## Floyd’s Cycle Finding Algorithm

Suppose you have a linked list, now you have to identify whether there is any cycle in that linked list or not. This type of question is quite common for the interview. Today we will try to solve this problem using Floyd’s cycle finding algorithm.

In the picture above, a cycle with length $7$ is present in the linked list.

### Detect Cycle In A Linked List

The easiest way to detect a cycle is to use a dictionary or hashmap. For that, we need to traverse the list from the very first node and save each node in the dictionary. After reaching to any node, if that node is found to be already present in the dictionary, then the linked list is cyclic. The complexity and memory complexity of this algorithm is $O(n)$.

But we can reduce the memory complexity of this algorithm to $O(1)$ using Floyd’s algorithm. It is also known as the ‘Hare and turtle’ algorithm.

### Hare And Turtle Algorithm

Let’s assume we have two pointers; one is the turtle pointer, which we will denote by $’T’$, and the other pointer is the hare pointer, which we will denote by $’H’$. In the beginning, both of the pointers will be at the root node of the linked list.

In each second, the $H$ pointer will move two steps, but the $T$ pointer will move only one step. Then after one second, the position of the two pointers will be like this :

After one more additional second, $T$ will be at node $12$ and $H$ at the node $90$. After simulating these steps for some time, we will find that the two pointers will meet at the node $28$.

If the two pointers meet at the same node, it indicates that there is a cycle present in the linked list. If there were no cycles in that list, then the $H$ pointer would reach the endpoint of the list by approaching ahead.

Now the question is how we can detect the first node of the cycle?

### How To Detect The First Node of The Cycle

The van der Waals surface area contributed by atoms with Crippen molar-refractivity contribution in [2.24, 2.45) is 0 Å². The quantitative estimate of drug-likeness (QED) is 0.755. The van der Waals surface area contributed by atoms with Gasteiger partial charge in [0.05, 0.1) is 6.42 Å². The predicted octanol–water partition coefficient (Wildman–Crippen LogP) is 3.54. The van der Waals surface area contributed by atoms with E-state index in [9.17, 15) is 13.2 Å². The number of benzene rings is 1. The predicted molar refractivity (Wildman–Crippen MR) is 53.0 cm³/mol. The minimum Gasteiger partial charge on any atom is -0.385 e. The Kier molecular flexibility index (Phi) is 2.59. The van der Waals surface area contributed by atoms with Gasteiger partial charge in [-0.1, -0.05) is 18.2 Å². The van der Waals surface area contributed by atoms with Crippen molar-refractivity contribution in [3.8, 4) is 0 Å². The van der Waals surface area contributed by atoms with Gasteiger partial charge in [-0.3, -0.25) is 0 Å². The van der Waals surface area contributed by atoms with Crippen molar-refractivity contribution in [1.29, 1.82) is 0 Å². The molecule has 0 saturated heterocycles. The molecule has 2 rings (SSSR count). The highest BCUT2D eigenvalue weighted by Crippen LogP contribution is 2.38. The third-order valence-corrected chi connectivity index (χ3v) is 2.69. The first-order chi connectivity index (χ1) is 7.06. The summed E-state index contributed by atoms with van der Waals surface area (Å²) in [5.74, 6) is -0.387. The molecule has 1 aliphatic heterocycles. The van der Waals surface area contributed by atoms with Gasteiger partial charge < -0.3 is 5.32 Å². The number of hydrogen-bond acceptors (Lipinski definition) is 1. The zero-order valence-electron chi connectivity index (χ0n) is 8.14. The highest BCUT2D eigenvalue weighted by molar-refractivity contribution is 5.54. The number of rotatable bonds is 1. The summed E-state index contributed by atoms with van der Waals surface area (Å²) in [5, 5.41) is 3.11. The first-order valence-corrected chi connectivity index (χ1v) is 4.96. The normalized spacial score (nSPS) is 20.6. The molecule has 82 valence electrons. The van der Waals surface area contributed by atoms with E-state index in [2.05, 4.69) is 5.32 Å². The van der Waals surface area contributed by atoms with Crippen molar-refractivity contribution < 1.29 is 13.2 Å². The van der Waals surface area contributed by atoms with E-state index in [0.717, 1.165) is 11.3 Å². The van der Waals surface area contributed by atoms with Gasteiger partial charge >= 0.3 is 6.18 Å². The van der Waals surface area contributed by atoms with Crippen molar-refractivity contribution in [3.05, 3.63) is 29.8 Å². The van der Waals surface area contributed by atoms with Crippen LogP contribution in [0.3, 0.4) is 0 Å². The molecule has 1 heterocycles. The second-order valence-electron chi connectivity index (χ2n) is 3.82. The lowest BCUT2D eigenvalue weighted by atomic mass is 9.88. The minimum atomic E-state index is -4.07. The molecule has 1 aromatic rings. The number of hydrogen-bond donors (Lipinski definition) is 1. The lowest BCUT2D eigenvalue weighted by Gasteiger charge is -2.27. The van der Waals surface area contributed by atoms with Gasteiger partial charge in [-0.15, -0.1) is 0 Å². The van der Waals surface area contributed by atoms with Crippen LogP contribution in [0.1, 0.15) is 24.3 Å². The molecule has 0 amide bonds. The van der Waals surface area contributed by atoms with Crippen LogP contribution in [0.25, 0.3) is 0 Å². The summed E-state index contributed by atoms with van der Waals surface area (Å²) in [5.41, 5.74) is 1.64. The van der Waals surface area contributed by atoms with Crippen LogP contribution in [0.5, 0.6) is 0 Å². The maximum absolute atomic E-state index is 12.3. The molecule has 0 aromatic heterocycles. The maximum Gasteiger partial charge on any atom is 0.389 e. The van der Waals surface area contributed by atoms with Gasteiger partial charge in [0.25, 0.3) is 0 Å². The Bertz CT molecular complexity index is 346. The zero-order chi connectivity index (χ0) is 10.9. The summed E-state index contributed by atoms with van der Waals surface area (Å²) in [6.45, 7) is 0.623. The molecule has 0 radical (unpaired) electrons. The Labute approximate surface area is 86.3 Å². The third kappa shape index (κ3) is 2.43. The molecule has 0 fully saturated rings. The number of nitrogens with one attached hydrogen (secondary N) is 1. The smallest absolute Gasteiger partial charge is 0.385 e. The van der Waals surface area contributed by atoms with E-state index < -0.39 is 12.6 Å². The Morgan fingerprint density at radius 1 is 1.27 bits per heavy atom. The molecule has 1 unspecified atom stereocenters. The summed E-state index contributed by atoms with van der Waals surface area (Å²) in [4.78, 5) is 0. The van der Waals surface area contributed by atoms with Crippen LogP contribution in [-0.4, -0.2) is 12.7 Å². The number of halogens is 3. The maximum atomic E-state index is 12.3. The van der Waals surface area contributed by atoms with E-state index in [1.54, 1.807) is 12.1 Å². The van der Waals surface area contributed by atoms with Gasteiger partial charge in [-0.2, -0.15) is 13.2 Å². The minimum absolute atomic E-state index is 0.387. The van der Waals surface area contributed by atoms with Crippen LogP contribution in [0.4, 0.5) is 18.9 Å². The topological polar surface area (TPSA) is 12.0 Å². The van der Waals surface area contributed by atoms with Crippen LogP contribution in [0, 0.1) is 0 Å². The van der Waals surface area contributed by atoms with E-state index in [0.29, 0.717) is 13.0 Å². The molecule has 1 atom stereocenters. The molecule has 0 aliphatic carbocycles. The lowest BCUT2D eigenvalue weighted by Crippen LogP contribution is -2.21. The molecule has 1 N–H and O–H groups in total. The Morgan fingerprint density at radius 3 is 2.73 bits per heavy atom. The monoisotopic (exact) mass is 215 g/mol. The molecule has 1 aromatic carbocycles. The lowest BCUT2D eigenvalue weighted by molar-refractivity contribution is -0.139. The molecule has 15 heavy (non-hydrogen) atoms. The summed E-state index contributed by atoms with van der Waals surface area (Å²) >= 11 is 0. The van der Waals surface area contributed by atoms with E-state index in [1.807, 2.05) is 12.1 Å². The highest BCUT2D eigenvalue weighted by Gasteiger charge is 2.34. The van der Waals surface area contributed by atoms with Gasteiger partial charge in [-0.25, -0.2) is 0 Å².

Let’s assume,

$m$= distance between the root node and the first node of the cycle,

$k$= distance between the first node of the cycle and the meeting point of the two pointers.

$l$= length of the cycle.

Now, if $T$ meets $H$ after circling the cycle for $C_{T}$ times, then the distance traveled by $T$ will be:

$D_{T}=m+(C_{T}∗l)+k$

And, if $H$ meets $T$ after circling the cycle for $C_{H}$ times, then the distance traveled by $H$ will be:

$D_{H}=m+(C_{H}∗l)+k$

As the $H$’s speed is two times of $T$’s speed, so we can say that:

$2∗(m+(C_{T}∗l)+k)=m+(C_{H}∗l)+k$

After some rearranging, it can be written as:

$m+k=(C_{H}–2∗C_{T})∗l$

Here, $l$ is the length of the cycle, so $m+k$ is a multiple of the length of the cycle. It means that if we travel $m+k$ length from the first node of the cycle, then we will return to the first node again. This is the most important part of the algorithm to understand.

Now, if you move $m$ steps ahead from the meeting point, then you will return to the first node of the cycle again. The cause is, the distance from the first node of the cycle to the meeting point is $k$. But, the value of both $m$ and $k$ is unknown. Then, how can you move $m$ steps?

### The Value of $m$

An interesting and quite easy way is there to determine the value of $m$. I hope you still remember that the distance between the root node and the first node of the cycle is also $m$.

Let’s assume; no $H$ pointer is there anymore, but another turtle pointer $’T_{2}’$ is now present at the root node, and $T$ is still in that meeting point. Now, if you move both the $T$ and $T_{2}$ pointer one step at a time, then the point where these two pointers will meet is the first node of the cycle!

This is the cycle detection algorithm of Floyd. The time complexity of this algorithm is still $O(n)$ (Why?), but the memory complexity has reduced to $O(1)$.